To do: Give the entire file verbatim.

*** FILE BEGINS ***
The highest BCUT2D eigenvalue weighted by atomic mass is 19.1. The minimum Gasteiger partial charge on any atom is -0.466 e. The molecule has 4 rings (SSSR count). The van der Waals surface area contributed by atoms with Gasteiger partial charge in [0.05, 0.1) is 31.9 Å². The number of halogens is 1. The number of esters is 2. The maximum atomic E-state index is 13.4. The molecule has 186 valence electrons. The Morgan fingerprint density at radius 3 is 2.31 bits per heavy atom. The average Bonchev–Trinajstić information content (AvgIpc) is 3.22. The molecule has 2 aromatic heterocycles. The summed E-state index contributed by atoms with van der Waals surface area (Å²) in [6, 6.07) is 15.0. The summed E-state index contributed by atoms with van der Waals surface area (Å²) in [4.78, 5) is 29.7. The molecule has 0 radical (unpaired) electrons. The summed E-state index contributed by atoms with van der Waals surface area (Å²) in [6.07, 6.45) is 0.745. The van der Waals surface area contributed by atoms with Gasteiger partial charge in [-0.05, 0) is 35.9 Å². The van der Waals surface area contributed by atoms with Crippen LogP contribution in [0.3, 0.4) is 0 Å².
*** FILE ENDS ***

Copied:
The highest BCUT2D eigenvalue weighted by atomic mass is 19.1. The minimum Gasteiger partial charge on any atom is -0.466 e. The molecule has 4 rings (SSSR count). The van der Waals surface area contributed by atoms with Gasteiger partial charge in [0.05, 0.1) is 31.9 Å². The number of halogens is 1. The number of esters is 2. The maximum atomic E-state index is 13.4. The molecule has 186 valence electrons. The Morgan fingerprint density at radius 3 is 2.31 bits per heavy atom. The average Bonchev–Trinajstić information content (AvgIpc) is 3.22. The molecule has 2 aromatic heterocycles. The summed E-state index contributed by atoms with van der Waals surface area (Å²) in [6, 6.07) is 15.0. The summed E-state index contributed by atoms with van der Waals surface area (Å²) in [4.78, 5) is 29.7. The molecule has 0 radical (unpaired) electrons. The summed E-state index contributed by atoms with van der Waals surface area (Å²) in [6.07, 6.45) is 0.745. The van der Waals surface area contributed by atoms with Gasteiger partial charge in [-0.05, 0) is 35.9 Å². The van der Waals surface area contributed by atoms with Crippen LogP contribution in [0.3, 0.4) is 0 Å².